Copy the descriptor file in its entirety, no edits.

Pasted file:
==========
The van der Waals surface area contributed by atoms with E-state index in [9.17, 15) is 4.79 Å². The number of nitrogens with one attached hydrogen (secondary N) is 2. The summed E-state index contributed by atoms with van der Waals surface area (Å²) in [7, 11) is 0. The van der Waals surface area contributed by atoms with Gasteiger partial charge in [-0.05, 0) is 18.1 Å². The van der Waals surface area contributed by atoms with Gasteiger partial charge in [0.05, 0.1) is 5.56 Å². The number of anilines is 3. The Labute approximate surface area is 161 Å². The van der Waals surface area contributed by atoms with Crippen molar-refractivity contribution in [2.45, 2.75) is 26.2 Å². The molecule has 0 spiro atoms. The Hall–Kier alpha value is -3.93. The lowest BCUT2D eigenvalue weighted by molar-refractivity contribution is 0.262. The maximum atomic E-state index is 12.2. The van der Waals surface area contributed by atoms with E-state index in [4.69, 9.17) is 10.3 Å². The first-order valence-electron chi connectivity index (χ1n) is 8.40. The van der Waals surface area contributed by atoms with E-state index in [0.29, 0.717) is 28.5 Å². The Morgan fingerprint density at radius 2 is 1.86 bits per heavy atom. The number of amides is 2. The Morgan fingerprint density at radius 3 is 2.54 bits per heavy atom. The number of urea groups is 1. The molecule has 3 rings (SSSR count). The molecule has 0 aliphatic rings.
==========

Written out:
The van der Waals surface area contributed by atoms with E-state index in [9.17, 15) is 4.79 Å². The number of nitrogens with one attached hydrogen (secondary N) is 2. The summed E-state index contributed by atoms with van der Waals surface area (Å²) in [7, 11) is 0. The van der Waals surface area contributed by atoms with Gasteiger partial charge in [-0.05, 0) is 18.1 Å². The van der Waals surface area contributed by atoms with Gasteiger partial charge in [0.05, 0.1) is 5.56 Å². The number of anilines is 3. The Labute approximate surface area is 161 Å². The van der Waals surface area contributed by atoms with Crippen molar-refractivity contribution in [2.45, 2.75) is 26.2 Å². The molecule has 0 spiro atoms. The Hall–Kier alpha value is -3.93. The lowest BCUT2D eigenvalue weighted by molar-refractivity contribution is 0.262. The maximum atomic E-state index is 12.2. The van der Waals surface area contributed by atoms with E-state index in [4.69, 9.17) is 10.3 Å². The first-order valence-electron chi connectivity index (χ1n) is 8.40. The van der Waals surface area contributed by atoms with E-state index in [0.29, 0.717) is 28.5 Å². The Morgan fingerprint density at radius 2 is 1.86 bits per heavy atom. The number of amides is 2. The Morgan fingerprint density at radius 3 is 2.54 bits per heavy atom. The number of urea groups is 1. The molecule has 3 rings (SSSR count). The molecule has 0 aliphatic rings.